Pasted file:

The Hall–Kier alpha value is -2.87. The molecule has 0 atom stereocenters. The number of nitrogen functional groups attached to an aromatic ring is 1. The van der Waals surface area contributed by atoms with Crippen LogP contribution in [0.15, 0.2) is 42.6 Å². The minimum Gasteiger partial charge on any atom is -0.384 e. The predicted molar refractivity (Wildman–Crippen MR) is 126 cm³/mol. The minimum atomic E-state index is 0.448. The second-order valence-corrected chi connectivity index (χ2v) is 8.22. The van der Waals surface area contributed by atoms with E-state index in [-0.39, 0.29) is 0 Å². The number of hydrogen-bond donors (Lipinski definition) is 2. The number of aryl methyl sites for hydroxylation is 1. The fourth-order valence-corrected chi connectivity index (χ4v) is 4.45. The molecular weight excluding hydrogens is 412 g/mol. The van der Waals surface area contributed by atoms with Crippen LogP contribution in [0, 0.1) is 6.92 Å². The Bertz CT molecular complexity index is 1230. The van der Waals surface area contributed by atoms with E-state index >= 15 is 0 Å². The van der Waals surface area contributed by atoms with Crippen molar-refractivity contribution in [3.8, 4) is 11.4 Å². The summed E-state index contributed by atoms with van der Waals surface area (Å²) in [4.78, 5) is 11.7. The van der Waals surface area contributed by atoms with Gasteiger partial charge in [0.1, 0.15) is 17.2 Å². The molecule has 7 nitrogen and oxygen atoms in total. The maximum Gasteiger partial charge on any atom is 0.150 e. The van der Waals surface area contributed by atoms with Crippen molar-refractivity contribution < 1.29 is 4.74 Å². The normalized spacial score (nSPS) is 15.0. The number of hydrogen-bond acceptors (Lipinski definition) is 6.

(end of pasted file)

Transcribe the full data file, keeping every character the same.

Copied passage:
The Hall–Kier alpha value is -2.87. The molecule has 0 atom stereocenters. The number of nitrogen functional groups attached to an aromatic ring is 1. The van der Waals surface area contributed by atoms with Crippen LogP contribution in [0.15, 0.2) is 42.6 Å². The minimum Gasteiger partial charge on any atom is -0.384 e. The predicted molar refractivity (Wildman–Crippen MR) is 126 cm³/mol. The minimum atomic E-state index is 0.448. The second-order valence-corrected chi connectivity index (χ2v) is 8.22. The van der Waals surface area contributed by atoms with E-state index in [-0.39, 0.29) is 0 Å². The number of hydrogen-bond donors (Lipinski definition) is 2. The number of aryl methyl sites for hydroxylation is 1. The fourth-order valence-corrected chi connectivity index (χ4v) is 4.45. The molecular weight excluding hydrogens is 412 g/mol. The van der Waals surface area contributed by atoms with Crippen LogP contribution in [0, 0.1) is 6.92 Å². The Bertz CT molecular complexity index is 1230. The van der Waals surface area contributed by atoms with E-state index >= 15 is 0 Å². The van der Waals surface area contributed by atoms with Crippen molar-refractivity contribution in [3.8, 4) is 11.4 Å². The summed E-state index contributed by atoms with van der Waals surface area (Å²) in [4.78, 5) is 11.7. The van der Waals surface area contributed by atoms with Gasteiger partial charge in [0.1, 0.15) is 17.2 Å². The molecule has 7 nitrogen and oxygen atoms in total. The maximum Gasteiger partial charge on any atom is 0.150 e. The van der Waals surface area contributed by atoms with Crippen molar-refractivity contribution < 1.29 is 4.74 Å². The normalized spacial score (nSPS) is 15.0. The number of hydrogen-bond acceptors (Lipinski definition) is 6.